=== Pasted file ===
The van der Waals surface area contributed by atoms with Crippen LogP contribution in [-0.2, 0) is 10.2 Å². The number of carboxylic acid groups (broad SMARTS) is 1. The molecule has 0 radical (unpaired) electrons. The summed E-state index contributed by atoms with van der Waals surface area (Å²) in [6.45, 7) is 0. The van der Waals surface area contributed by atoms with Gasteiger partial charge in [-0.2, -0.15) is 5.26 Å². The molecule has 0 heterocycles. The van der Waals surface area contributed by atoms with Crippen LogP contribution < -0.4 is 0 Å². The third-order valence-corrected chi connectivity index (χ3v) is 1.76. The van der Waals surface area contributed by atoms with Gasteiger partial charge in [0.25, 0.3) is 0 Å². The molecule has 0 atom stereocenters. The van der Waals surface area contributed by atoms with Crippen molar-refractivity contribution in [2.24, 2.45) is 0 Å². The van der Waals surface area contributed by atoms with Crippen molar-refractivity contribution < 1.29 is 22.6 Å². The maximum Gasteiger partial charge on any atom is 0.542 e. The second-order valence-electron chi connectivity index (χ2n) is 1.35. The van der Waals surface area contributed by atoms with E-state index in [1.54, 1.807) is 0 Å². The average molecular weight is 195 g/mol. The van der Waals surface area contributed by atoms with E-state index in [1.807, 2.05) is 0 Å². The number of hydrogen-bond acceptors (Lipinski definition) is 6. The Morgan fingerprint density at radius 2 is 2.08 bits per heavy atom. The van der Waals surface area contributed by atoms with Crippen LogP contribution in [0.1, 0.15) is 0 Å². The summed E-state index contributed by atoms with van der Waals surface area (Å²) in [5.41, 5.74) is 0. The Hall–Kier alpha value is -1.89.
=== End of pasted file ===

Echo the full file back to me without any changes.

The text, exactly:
The van der Waals surface area contributed by atoms with Crippen LogP contribution in [-0.2, 0) is 10.2 Å². The number of carboxylic acid groups (broad SMARTS) is 1. The molecule has 0 radical (unpaired) electrons. The summed E-state index contributed by atoms with van der Waals surface area (Å²) in [6.45, 7) is 0. The van der Waals surface area contributed by atoms with Gasteiger partial charge in [-0.2, -0.15) is 5.26 Å². The molecule has 0 heterocycles. The van der Waals surface area contributed by atoms with Crippen LogP contribution < -0.4 is 0 Å². The third-order valence-corrected chi connectivity index (χ3v) is 1.76. The van der Waals surface area contributed by atoms with Gasteiger partial charge in [0.25, 0.3) is 0 Å². The molecule has 0 atom stereocenters. The van der Waals surface area contributed by atoms with Crippen molar-refractivity contribution in [2.24, 2.45) is 0 Å². The van der Waals surface area contributed by atoms with Crippen molar-refractivity contribution < 1.29 is 22.6 Å². The maximum Gasteiger partial charge on any atom is 0.542 e. The second-order valence-electron chi connectivity index (χ2n) is 1.35. The van der Waals surface area contributed by atoms with E-state index in [1.54, 1.807) is 0 Å². The average molecular weight is 195 g/mol. The van der Waals surface area contributed by atoms with E-state index in [1.807, 2.05) is 0 Å². The number of hydrogen-bond acceptors (Lipinski definition) is 6. The Morgan fingerprint density at radius 2 is 2.08 bits per heavy atom. The van der Waals surface area contributed by atoms with Crippen LogP contribution in [0.1, 0.15) is 0 Å². The summed E-state index contributed by atoms with van der Waals surface area (Å²) in [5.41, 5.74) is 0. The Hall–Kier alpha value is -1.89.